Light and electron microscopy. Tissues were prepared for embedding in Epon as described by Zhu et al. (1997). Thin sections were stained with toluidine blue and examined under a light microscope. Counting and morphological analysis of L5 ventral root axons was performed using an Image-1 analysis software (Universal Imaging, West Chester, PA). For electron microscopy, sections were stained with a lead citrate solution and examined with a Phillips CM10 transmission electron microscope.
Absence of NF-L does not alleviate neuronopathy caused by overexpression of hNF-H
The hH;L−/− mice were derived by breeding procedures with hNF-H transgenic mice (line 200) (Côté et al., 1993) and NF-L−/− mice (Zhu et al., 1997) to obtain mice that were homozygous for both hNF-H transgene and NF-L disrupted gene (hNF-H+/+;NF-L−/−). Western blots revealed reduced levels of mouse and human NF-H proteins in the spinal cord of hH;L−/− mice when compared with homozygous hNF-H transgenic mice having a normal NF-L genotype (Fig. 1 A). Similarly, a decrease of endogenous NF-H protein content also occurred in NF-L−/− mice. The reductions in levels of NF-H, NF-M, and to a lesser extent in peripherin have been reported in NF-L−/− mice and are probably the result of an enhanced proteolytic turnover of unassembled or disorganized IF proteins in the absence of NF-L (Zhu et al., 1997; Williamson et al., 1998; Beaulieu et al., 1999a; Levavasseur et al., 1999).
Despite overall reduction in levels of hNF-H protein, mice with the hH;L−/− genotype showed neuropathological dysfunctions similar to those occurring in the hNF-H transgenic mice (Côté et al., 1993). Both hNF-H transgenic mice and hH;L−/− mice developed normally and had no overt phenotypes within their first month of life. After this period, they progressively developed tremors and muscle weakness culminating in a severe impairment of hind limb functions at ∼2 years of age (Fig. 1 B).
Nonfilamentous NF-H inclusions in the absence of NF-L
Light microscopy of thin sections from the lumbar spinal cord stained with toluidine blue did not reveal inclusions in motor neurons of adult normal mice (Fig.2 A). However, small inclusions were observed in perikarya of some motor neurons from NF-L−/− mice (Fig. 2 B). Large inclusions filling nearly all of the perikarya were observed in most spinal motor neurons of both hNF-H transgenic and hH;L−/− mice (Fig.2 C,D). These inclusions were formed before 3 weeks of age and persisted throughout life. Except for their smaller size, the inclusions of hH;L−/− mice did not differ from those of hNF-H transgenic mice when observed at light microscopy. Immunohistochemical staining with the OC95 antibody confirmed that the inclusions in hNF-H transgenic mice and hH;L−/− mice contained the hNF-H protein (Fig. 2 E). These inclusions were also detected with the Smi-31 and Smi-32 antibodies, indicating the presence of both hyperphosphorylated (Smi-31) and hypophosphorylated (Smi-32) NF-H epitopes (Fig. 2 E; see Fig.4 A). Electron microscopy revealed that the inclusions in hNF-H transgenic mice consisted of disorganized aggregates of 10 nm filaments (Fig. 3 A). In contrast, the inclusions in hH;L−/− mice were devoid of any filaments (Fig. 3 B,C). Despite this lack of filaments, the inclusions in hH;L−/− mice excluded other cytoplasmic organelles, such as mitochondria and microtubules, suggesting that the inclusions are not composed of freely diffusing proteins (Fig.3 C).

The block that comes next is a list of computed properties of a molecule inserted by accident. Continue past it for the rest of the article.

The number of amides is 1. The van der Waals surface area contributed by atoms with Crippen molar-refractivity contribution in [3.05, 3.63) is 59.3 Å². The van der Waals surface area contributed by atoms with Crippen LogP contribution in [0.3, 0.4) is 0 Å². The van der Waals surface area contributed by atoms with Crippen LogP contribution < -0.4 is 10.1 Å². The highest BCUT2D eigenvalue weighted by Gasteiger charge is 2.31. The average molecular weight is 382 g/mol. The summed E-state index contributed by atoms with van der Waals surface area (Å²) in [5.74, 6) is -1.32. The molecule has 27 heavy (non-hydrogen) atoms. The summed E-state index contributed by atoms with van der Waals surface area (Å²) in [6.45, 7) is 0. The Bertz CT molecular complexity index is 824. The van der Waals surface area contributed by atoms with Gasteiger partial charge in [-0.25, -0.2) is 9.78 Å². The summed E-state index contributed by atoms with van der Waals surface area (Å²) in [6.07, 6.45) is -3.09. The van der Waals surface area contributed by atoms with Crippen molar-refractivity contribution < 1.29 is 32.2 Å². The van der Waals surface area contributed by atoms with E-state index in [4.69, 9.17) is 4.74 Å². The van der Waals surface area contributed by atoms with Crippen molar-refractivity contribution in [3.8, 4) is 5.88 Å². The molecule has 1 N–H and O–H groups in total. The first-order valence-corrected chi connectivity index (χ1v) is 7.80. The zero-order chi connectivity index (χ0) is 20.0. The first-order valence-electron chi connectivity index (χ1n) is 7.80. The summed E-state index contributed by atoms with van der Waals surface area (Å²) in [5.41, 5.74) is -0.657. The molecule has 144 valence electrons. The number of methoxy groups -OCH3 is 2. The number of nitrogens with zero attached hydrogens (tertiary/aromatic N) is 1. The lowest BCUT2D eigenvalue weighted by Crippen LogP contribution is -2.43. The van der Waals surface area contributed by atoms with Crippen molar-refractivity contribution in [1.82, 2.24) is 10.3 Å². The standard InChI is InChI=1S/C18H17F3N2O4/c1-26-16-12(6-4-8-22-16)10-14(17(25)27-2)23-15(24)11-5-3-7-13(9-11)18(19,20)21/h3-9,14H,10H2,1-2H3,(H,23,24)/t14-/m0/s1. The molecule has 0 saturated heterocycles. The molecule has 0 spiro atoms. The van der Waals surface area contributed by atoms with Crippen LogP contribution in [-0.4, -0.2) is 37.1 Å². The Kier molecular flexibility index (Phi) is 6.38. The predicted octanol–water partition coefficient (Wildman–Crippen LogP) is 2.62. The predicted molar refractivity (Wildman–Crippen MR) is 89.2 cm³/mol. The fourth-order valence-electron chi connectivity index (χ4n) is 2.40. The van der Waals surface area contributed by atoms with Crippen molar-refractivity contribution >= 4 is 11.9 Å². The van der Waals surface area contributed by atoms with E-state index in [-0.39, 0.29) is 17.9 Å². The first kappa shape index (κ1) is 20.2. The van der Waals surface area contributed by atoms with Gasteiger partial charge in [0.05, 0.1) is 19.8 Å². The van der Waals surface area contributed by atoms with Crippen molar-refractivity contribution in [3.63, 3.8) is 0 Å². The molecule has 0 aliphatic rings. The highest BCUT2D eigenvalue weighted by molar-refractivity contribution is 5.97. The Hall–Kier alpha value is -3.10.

The inclusions in hH;L−/− mice are resistant to Triton extraction
To further characterize the interactions of IF proteins in the inclusions of hH;L−/− mice, an in situ Triton solubilization assay was performed on unfixed cryostat sections from the spinal cord. The NF-H protein was detected using the monoclonal antibody Smi-32, whereas a polyclonal antibody against the Golgi apparatus-associated protein MG160 (Croul et al., 1990) was used as a control for protein extraction. The Triton treatment successfully abolished MG160 immunoreactivity, although it failed to remove NF-H inclusions in sections prepared from the hNF-H transgenic and hH;L−/− mice (Fig. 4 A). This suggested that some interactions still occur between IF proteins in the inclusions of hH;L−/− mice. Western blots of soluble and insoluble spinal cord extracts from hNF-H transgenic and hH;L−/− mice confirmed that 30% of mouse NF-H and 16% of human NF-H protein existed in an insoluble form in the hH;L−/− mice (Fig. 4 B). The other neuronal IF proteins, NF-M, α-internexin, and peripherin, were mostly recovered in the insoluble fractions in hNF-H transgenic and hH;L−/− mice (Fig. 4 B).
Assembly of the NF-H rod domain in hH;L−/− mice